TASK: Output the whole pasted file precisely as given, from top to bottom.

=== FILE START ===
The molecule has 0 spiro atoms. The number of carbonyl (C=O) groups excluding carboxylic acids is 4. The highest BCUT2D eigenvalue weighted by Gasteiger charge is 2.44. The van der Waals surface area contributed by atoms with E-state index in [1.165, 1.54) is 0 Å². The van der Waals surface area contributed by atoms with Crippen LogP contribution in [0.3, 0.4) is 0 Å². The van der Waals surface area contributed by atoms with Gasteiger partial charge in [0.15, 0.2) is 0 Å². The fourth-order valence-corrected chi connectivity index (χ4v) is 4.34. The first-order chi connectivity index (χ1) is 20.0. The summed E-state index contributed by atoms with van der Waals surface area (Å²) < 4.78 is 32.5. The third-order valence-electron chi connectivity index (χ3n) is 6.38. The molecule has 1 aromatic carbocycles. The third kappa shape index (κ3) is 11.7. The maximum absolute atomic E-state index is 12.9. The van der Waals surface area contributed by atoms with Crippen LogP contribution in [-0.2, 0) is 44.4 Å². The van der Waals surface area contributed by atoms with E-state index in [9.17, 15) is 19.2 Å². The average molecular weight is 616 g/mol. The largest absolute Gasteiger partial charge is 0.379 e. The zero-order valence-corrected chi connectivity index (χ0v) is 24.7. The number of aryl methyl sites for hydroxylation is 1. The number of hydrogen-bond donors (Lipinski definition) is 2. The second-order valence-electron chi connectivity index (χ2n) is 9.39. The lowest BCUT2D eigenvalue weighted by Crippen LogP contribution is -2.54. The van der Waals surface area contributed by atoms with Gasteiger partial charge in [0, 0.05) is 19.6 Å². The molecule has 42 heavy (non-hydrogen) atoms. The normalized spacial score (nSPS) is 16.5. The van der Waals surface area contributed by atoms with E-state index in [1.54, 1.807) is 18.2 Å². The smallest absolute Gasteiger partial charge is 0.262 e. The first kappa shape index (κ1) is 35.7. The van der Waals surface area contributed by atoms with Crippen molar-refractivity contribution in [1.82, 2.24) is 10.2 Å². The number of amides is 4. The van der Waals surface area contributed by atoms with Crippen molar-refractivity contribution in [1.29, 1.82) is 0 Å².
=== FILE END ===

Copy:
The molecule has 0 spiro atoms. The number of carbonyl (C=O) groups excluding carboxylic acids is 4. The highest BCUT2D eigenvalue weighted by Gasteiger charge is 2.44. The van der Waals surface area contributed by atoms with E-state index in [1.165, 1.54) is 0 Å². The van der Waals surface area contributed by atoms with Crippen LogP contribution in [0.3, 0.4) is 0 Å². The van der Waals surface area contributed by atoms with Gasteiger partial charge in [0.15, 0.2) is 0 Å². The fourth-order valence-corrected chi connectivity index (χ4v) is 4.34. The first-order chi connectivity index (χ1) is 20.0. The summed E-state index contributed by atoms with van der Waals surface area (Å²) < 4.78 is 32.5. The third-order valence-electron chi connectivity index (χ3n) is 6.38. The molecule has 1 aromatic carbocycles. The third kappa shape index (κ3) is 11.7. The maximum absolute atomic E-state index is 12.9. The van der Waals surface area contributed by atoms with Crippen LogP contribution in [-0.2, 0) is 44.4 Å². The van der Waals surface area contributed by atoms with E-state index in [9.17, 15) is 19.2 Å². The average molecular weight is 616 g/mol. The largest absolute Gasteiger partial charge is 0.379 e. The zero-order valence-corrected chi connectivity index (χ0v) is 24.7. The number of aryl methyl sites for hydroxylation is 1. The number of hydrogen-bond donors (Lipinski definition) is 2. The second-order valence-electron chi connectivity index (χ2n) is 9.39. The lowest BCUT2D eigenvalue weighted by Crippen LogP contribution is -2.54. The van der Waals surface area contributed by atoms with Gasteiger partial charge in [0, 0.05) is 19.6 Å². The molecule has 42 heavy (non-hydrogen) atoms. The normalized spacial score (nSPS) is 16.5. The van der Waals surface area contributed by atoms with E-state index in [1.54, 1.807) is 18.2 Å². The smallest absolute Gasteiger partial charge is 0.262 e. The first kappa shape index (κ1) is 35.7. The van der Waals surface area contributed by atoms with Crippen molar-refractivity contribution in [1.82, 2.24) is 10.2 Å². The number of amides is 4. The van der Waals surface area contributed by atoms with Crippen molar-refractivity contribution in [1.29, 1.82) is 0 Å².